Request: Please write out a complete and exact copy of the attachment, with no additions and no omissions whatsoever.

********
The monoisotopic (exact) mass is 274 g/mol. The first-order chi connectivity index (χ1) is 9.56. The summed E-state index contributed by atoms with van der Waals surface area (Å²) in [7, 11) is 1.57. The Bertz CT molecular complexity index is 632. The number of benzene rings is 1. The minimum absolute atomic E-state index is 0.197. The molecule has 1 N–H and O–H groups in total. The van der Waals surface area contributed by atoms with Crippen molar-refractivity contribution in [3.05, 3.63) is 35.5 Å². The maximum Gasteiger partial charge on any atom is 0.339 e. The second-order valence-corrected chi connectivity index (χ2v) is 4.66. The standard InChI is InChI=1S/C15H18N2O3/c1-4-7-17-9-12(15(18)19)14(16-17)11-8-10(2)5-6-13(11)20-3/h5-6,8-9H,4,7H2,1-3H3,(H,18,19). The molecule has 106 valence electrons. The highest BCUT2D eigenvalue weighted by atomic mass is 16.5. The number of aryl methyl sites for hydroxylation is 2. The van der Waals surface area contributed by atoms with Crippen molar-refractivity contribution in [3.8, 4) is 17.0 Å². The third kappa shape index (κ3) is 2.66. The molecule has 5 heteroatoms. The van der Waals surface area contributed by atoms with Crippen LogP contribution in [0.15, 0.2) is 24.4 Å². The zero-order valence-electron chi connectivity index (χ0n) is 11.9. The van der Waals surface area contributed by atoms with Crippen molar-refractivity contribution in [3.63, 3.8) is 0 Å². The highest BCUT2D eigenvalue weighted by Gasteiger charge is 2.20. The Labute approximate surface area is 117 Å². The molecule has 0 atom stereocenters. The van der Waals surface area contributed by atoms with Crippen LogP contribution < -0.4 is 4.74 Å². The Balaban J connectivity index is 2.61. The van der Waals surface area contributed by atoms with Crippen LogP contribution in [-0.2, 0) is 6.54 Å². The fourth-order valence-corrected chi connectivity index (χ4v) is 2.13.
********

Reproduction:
The monoisotopic (exact) mass is 274 g/mol. The first-order chi connectivity index (χ1) is 9.56. The summed E-state index contributed by atoms with van der Waals surface area (Å²) in [7, 11) is 1.57. The Bertz CT molecular complexity index is 632. The number of benzene rings is 1. The minimum absolute atomic E-state index is 0.197. The molecule has 1 N–H and O–H groups in total. The van der Waals surface area contributed by atoms with Crippen molar-refractivity contribution in [3.05, 3.63) is 35.5 Å². The maximum Gasteiger partial charge on any atom is 0.339 e. The second-order valence-corrected chi connectivity index (χ2v) is 4.66. The standard InChI is InChI=1S/C15H18N2O3/c1-4-7-17-9-12(15(18)19)14(16-17)11-8-10(2)5-6-13(11)20-3/h5-6,8-9H,4,7H2,1-3H3,(H,18,19). The molecule has 106 valence electrons. The highest BCUT2D eigenvalue weighted by atomic mass is 16.5. The number of aryl methyl sites for hydroxylation is 2. The van der Waals surface area contributed by atoms with Crippen molar-refractivity contribution in [3.8, 4) is 17.0 Å². The third kappa shape index (κ3) is 2.66. The molecule has 5 heteroatoms. The van der Waals surface area contributed by atoms with Crippen LogP contribution in [0.15, 0.2) is 24.4 Å². The zero-order valence-electron chi connectivity index (χ0n) is 11.9. The van der Waals surface area contributed by atoms with Crippen molar-refractivity contribution in [3.63, 3.8) is 0 Å². The highest BCUT2D eigenvalue weighted by Gasteiger charge is 2.20. The Labute approximate surface area is 117 Å². The molecule has 0 atom stereocenters. The van der Waals surface area contributed by atoms with Crippen LogP contribution < -0.4 is 4.74 Å². The Balaban J connectivity index is 2.61. The van der Waals surface area contributed by atoms with Crippen LogP contribution in [-0.2, 0) is 6.54 Å². The fourth-order valence-corrected chi connectivity index (χ4v) is 2.13.